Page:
By observing how spirals work, we can understand both our own energy and that of Nature as a whole. They move either outwards and upward, or inwards and downward. Balance requires a multitude of diverse forces to move if both directions in an infinite continuum of creation and destruction, birth and death, order and entropy. Spiral dances of life unravel simple secrets to living lightly, living in resonance, living in connectedness and constantly paying attention to imbalances so as to adapt to systemic changes and be able to bring back balance through our simple actions.

Life on Earth is like a labyrinth, or hologram, a system intimately interconnected and ever unfolding in new spirals of energy. Life also gets stuck in the mayhem of the maze. The trick is to become aware when we are stuck and seeking happiness at the expense of others, and to appreciate that life operates as a whole. Our task is to develop a wholesome rapport with nature, with nature as an extension of our life and we a part of nature. If we operate our lives thus, we will experience an indwelling of containment leading to contentment. It is this sense of contentment that in turn spirals outward into a sense of wellbeing to be enjoyed by the community, and eventually manifests as precious moments of happiness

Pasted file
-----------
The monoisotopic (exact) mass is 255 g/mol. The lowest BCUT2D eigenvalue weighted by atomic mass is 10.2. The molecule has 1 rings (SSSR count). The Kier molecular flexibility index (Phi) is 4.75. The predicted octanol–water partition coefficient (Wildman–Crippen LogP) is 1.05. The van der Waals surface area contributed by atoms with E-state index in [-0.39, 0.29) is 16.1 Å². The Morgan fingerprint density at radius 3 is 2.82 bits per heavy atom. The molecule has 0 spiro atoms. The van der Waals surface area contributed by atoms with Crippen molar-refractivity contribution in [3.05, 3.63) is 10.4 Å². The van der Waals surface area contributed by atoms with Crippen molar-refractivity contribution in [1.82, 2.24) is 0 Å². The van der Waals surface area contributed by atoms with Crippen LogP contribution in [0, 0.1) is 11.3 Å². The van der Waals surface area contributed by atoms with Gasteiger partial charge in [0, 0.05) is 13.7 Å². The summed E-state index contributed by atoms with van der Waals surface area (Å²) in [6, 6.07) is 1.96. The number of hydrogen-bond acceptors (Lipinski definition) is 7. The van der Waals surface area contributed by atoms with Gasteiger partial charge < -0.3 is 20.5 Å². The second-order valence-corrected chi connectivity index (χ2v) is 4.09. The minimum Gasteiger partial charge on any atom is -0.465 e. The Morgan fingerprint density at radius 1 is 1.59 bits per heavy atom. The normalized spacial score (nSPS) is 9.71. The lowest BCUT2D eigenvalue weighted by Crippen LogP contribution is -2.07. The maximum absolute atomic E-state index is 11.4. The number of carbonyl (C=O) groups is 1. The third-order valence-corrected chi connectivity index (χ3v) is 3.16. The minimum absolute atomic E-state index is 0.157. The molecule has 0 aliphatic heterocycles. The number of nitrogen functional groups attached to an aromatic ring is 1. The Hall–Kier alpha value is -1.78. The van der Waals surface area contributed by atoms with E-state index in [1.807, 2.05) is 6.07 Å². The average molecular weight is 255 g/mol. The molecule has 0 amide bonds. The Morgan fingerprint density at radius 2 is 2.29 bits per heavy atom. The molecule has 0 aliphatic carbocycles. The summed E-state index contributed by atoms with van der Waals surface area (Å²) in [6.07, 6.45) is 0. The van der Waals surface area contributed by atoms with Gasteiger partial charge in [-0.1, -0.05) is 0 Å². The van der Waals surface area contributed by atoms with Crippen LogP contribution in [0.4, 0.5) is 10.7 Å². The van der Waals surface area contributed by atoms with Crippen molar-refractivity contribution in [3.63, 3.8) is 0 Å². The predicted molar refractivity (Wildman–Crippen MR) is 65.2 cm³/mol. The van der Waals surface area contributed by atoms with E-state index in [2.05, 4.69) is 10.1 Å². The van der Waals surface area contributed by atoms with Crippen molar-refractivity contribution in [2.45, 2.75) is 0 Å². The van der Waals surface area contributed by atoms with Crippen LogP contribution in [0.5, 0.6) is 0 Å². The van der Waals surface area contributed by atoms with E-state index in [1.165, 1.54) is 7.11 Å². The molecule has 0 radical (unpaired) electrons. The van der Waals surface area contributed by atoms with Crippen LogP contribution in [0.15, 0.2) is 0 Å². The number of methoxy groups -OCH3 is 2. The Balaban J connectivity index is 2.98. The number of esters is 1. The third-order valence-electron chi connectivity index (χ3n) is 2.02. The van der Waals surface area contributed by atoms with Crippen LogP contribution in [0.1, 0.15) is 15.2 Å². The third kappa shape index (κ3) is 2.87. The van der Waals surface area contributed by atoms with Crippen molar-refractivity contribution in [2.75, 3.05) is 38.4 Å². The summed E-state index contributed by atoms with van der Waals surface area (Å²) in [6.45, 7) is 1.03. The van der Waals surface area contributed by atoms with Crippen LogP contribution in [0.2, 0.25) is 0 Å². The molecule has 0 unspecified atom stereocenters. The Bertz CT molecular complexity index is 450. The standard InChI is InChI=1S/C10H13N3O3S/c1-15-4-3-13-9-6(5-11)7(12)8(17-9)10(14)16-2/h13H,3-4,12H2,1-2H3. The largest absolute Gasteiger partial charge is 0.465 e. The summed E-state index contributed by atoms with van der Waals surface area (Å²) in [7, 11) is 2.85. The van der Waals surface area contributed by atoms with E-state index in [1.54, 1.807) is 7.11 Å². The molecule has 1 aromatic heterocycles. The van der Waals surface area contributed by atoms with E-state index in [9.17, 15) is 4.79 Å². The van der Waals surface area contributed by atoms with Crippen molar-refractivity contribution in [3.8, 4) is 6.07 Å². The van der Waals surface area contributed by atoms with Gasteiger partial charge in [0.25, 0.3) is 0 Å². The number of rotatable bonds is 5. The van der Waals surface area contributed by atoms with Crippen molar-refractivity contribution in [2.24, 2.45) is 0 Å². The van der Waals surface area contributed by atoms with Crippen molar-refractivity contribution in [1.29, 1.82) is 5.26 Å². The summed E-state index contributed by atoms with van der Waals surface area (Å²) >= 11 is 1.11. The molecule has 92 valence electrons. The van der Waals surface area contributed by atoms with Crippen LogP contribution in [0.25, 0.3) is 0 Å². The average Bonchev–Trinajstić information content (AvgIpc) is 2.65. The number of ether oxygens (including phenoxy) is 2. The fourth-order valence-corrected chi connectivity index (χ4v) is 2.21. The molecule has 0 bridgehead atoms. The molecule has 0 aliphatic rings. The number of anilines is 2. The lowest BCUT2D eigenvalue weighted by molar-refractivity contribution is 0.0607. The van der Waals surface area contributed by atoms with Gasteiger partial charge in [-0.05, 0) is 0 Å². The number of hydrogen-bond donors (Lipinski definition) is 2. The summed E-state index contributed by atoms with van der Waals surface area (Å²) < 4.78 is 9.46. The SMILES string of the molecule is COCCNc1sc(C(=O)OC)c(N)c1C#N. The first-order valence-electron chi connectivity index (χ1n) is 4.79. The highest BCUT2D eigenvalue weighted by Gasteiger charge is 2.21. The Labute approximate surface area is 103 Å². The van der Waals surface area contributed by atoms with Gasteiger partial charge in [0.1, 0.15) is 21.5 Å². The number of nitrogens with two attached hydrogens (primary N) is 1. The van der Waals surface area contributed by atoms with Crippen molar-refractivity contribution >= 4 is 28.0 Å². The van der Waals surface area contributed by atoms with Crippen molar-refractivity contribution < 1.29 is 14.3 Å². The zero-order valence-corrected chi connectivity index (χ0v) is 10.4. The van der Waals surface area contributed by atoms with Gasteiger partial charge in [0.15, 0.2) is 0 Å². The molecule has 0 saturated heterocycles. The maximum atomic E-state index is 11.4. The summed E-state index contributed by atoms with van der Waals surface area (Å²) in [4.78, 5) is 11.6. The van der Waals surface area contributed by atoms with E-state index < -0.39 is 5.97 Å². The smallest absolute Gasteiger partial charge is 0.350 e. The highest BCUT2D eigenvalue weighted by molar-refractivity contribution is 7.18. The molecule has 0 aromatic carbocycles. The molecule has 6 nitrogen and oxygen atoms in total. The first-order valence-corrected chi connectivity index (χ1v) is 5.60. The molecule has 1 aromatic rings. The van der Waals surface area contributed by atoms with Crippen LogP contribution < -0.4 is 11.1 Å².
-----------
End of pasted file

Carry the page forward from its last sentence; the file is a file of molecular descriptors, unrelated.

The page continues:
Nirmala Nair has been working in the field of sustainable development for the past 25 years in India, the Netherlands, South Africa and the USA. Currently a fellow of the Donella Meadows Sustainability Institute, Vermont, USA. She believes that working on solutions-based approached to sustainability must be the way for u to move beyond the current developmental-Cul-De-Sac of our age.


60 mind//shift Autumn 2008 | issue 07


Nirmala Nair

Director: School of Practical Sustainability

My work in the field of sustainable local development began in the 70’s when I joined Barefoot College (Tilonia) in Rajasthan, India. Early 80’s I left India to study at the Institute of Social Studies, in The Netherlands. Eventually ending up in Cape Town South Africa in 1992 where I live currently. My work has found its way to remote places in Indonesia, Bhutan and to a much lesser extent in South Africa.